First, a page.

Characteristics of Agricultural Landscape “Maeul”
Rural Landscapes and Feng Shui
Photo 1. Cultivated land and secondary forests (Photo: Japan Wildlife Research Center)
Changes in the Rural Landscape
Located in South Chŏlla Province in southern South Korea, Teokseong-ri is an ordinary settlement that has paddy fields and secondary forests, two characteristics of rural areas in the country. According to the Statistical Year Book, the number of farming households in Teokseong-ri started to decline sharply in the 1980s, and at the same time, the area of paddy fields decreased. But rice production has continued to grow compared to the 1980s though it fluctuated from time to time. This is because the agricultural efficiency of the settlement improved due to mechanization and the introduction of chemical fertilizers (Kim et al., 2006).
Secondary forests have been used to provide timber, fuel for ondols (traditional underfloor residential heating systems in South Korea), firewood and charcoal, fertilizer, and for other purposes, as well as for the gathering of edible wild plants and mushrooms (Youn, 2009). Human interventions such as cutting off branches and collecting fallen branches and leaves to allow sufficient light to penetrate into the forests, thus promoting the growth of seeds, have contributed to the maintenance of these forest ecosystems (Kim et al., 2006). In the rapid economic growth in the 1960s, however, firewood was replaced by fossil fuels (Youn, 2009), and use of chemical fertilizers were increased, thus decreasing the use of secondary forests. The forest vegetation of Teokseong-ri is mainly composed of Pinus densiflora , Q. mongolica, and a mixed of Pinus densiflora and Quercus spp. Some reports claim that without human intervention, Pinus densiflora forests change into a mixed type of Pinus densiflora and Quercus spp(Kim et al., 2006). At Teokseong-ri, too, the percentage of Pinus densiflora to the total area of forests fell from 47.9% to 30.6% while that of Q. mongolica and other oaks rose. The proportion of lots in which Pinus densiflora were dominant also fell, from 15.3% to 6.7%, while on the other hand, that of lots dominated by Q. mongolica and other oaks rose. As described above, the forest ecosystem in the villages has undergone changes (Kim et al., 2006).
Challenges and Responses
Due to the rise in demand for labor in the industrial sector during the period of economic growth that began in the 1960s, people moved from rural villages to urban areas, substantially reducing the agricultural population. In the 1990s, the market for agricultural products was increasingly opened to the rest of the world, and imports of low-priced agricultural products increased. Partly because of this, the rural economy shrank as rural communities lost their vitality. Even today, agricultural land in South Korea is continuing to decline mainly for such reasons as the conversion of agricultural land due to urbanization and industrialization and an increase in the area of cultivated land that is abandoned due to the ageing of the population caused by the drift of young people and those in their prime of life to the cities. The area of agricultural land declined from 2,298,000 ha in 1970 to 1,715,000 ha in 2010 (You and Iizawa, 2005; Statistics Korea, 2011). The “Sae-maeul” movement, which meant “creating new villages” in the spirit of self-help and cooperation, started on a nationwide scale in the 1970s. This was a movement to modernize farming villages and aimed to improve their economic, social, and cultural status using a maeul as the unit of the movement, thus raising the level of welfare of all rural areas in the country. In addition, a wide range of projects such as improving the living environment, developing the production infrastructure, and increasing agricultural incomes were carried out, and as a result, the income of farmers grew and their living standards improved. In these rural development projects, however, the characteristics of individual agricultural villages and their traditional customs were not taken into consideration as a result of the uniform government-led form of development, and many of the ecological functions of agricultural villages that maintained the natural environment as well as their function of handing down traditional culture to posterity were lost (Cho and Yamaji, 2005). As described above, traditional rural landscapes in South Korea are being lost due to industrialization, urbanization, government-led development, and other factors.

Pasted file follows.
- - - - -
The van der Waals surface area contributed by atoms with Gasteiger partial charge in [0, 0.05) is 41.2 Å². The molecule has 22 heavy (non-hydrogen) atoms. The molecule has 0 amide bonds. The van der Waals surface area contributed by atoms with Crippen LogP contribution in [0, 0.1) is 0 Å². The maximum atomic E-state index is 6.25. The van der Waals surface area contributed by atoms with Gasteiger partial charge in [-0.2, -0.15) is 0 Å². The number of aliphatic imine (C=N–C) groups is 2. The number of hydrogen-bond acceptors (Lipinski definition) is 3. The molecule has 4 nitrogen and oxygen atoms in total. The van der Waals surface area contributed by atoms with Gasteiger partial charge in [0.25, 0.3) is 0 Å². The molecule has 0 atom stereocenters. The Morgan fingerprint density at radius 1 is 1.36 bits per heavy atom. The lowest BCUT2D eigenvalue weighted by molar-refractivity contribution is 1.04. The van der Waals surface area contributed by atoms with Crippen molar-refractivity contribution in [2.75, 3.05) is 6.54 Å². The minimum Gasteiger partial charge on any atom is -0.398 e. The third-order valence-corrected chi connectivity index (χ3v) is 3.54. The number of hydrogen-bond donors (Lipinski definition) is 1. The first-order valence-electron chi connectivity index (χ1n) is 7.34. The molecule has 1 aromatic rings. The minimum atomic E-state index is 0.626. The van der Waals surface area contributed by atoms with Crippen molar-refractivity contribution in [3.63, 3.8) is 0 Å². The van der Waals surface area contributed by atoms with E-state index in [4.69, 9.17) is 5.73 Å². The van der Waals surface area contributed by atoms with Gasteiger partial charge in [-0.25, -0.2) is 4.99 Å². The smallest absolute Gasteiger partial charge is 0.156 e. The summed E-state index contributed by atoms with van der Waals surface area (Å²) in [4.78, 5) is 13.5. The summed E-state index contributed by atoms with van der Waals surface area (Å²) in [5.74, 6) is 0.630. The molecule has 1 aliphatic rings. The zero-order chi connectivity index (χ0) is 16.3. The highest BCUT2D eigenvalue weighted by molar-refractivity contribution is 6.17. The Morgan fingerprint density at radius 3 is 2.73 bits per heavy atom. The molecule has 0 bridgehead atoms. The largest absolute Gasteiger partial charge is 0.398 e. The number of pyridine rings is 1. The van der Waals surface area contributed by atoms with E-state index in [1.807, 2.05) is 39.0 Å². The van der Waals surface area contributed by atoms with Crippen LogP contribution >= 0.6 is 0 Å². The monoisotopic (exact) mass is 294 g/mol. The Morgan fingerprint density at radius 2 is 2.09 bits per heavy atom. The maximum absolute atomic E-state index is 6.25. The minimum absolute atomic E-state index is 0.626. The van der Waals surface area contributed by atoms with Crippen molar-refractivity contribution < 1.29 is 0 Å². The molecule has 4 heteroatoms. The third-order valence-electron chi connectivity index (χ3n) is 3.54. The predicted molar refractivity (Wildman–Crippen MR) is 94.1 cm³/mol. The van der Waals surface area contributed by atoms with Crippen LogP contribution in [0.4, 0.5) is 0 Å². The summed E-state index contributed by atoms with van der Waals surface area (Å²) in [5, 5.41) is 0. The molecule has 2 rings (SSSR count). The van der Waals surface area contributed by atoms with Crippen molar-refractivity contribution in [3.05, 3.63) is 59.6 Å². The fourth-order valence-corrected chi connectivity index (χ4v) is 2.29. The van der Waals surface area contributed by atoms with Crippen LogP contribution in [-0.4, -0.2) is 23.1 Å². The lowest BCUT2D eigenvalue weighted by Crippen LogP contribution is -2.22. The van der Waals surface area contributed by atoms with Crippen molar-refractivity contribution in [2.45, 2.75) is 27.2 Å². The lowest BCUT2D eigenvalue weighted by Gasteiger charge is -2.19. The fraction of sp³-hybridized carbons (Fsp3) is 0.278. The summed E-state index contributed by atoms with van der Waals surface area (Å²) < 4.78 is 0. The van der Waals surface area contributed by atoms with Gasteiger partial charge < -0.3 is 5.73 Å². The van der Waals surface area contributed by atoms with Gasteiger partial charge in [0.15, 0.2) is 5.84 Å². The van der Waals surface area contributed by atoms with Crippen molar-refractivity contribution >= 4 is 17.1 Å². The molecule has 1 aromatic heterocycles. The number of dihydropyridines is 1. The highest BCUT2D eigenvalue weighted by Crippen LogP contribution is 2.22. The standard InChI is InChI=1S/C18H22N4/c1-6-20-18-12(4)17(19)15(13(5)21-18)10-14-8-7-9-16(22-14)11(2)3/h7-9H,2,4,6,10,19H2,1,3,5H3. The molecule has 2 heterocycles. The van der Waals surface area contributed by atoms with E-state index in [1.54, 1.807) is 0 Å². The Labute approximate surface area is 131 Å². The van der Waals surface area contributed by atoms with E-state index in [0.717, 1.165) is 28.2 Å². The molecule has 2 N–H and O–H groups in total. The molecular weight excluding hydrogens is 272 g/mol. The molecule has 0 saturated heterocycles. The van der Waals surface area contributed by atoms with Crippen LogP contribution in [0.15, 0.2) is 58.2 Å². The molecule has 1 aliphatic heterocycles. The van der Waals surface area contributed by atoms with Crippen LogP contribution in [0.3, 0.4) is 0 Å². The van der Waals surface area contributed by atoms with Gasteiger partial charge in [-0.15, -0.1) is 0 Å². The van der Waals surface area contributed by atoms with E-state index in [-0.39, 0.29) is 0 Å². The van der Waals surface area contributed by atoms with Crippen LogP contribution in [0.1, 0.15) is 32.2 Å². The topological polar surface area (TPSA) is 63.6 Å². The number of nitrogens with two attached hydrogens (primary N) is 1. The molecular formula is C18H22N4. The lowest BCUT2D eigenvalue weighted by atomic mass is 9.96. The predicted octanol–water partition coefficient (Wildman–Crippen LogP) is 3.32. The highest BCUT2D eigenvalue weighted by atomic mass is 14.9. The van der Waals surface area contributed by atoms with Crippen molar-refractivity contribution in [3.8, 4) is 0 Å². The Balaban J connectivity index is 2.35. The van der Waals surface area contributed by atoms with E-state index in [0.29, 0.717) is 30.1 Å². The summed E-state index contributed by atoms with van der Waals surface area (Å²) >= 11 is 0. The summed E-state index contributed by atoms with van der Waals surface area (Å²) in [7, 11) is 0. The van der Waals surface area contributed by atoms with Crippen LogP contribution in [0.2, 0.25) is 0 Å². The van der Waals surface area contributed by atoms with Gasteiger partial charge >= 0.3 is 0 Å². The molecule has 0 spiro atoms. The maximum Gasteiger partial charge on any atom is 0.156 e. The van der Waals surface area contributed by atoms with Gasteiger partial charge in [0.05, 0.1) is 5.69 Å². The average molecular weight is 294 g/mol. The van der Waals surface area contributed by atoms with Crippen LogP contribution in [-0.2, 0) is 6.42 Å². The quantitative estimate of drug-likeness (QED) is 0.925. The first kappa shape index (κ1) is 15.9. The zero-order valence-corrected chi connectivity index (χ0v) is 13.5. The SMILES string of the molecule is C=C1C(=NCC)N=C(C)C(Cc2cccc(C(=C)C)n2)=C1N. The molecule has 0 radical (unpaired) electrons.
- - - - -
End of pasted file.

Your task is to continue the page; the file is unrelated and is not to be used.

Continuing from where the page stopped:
Since 2000, various related ministries have implemented rural area revitalization projects with villages as their units. The “Rural Traditional Theme Maeul” project, which was launched by the Rural Development Administration in 2002, aims to identify outstanding natural landscapes and traditional cultures unique to agricultural villages as well as the knowledge required to maintain these, and then to enliven the lives of farmers and promote urban-rural exchanges through experience, learning, stays with farmers, direct sales of agricultural products, and other initiatives with traditional rural culture as their theme. By 2009, 440 villages nationwide had been registered with the Rural Development Administration. This project is carried out through village meetings based on consultations and agreements made by the residents with the administrative support of provinces and municipalities and with the cooperation of experts (Kim and Ohashi, 2005; Kim and Mitsuhashi, 2009). In 2005, the Ministry of the Environment launched “Ecologically Excellent Village and Ecologically Well-Restored Village” project. This project certifies Ecologically Excellent Villages or Excellent Well- Restored Villages, and certified villages receive a budget from the project’s fund for three years. This system aims to educate local residents in the importance of protection of the natural environment and resource management and revitalize regional economies as agricultural tourism villages (JWRC, 2009). There are still issues to be addressed, however, as shown by the example of Gacheon Darangyi Village, which is located at the southernmost tip of South Kyŏngsang Province’s Namhae County. The landscape consisting of mountains, terraced rice fields, private houses, terraced rice fields, and the sea arranged in this order was recognized as a rural landscape and traditional cultural resource. Since the landscape was designated as a “Rural Traditional Theme Maeul” site in 2002, the number of tourists visiting the village has increased, and the villagers as tourist home operators have economically benefited from the tourism boom, but the truth is that this has not yet contributed to a rise in income for the farmers (Kim and Mitsuhashi, 2009).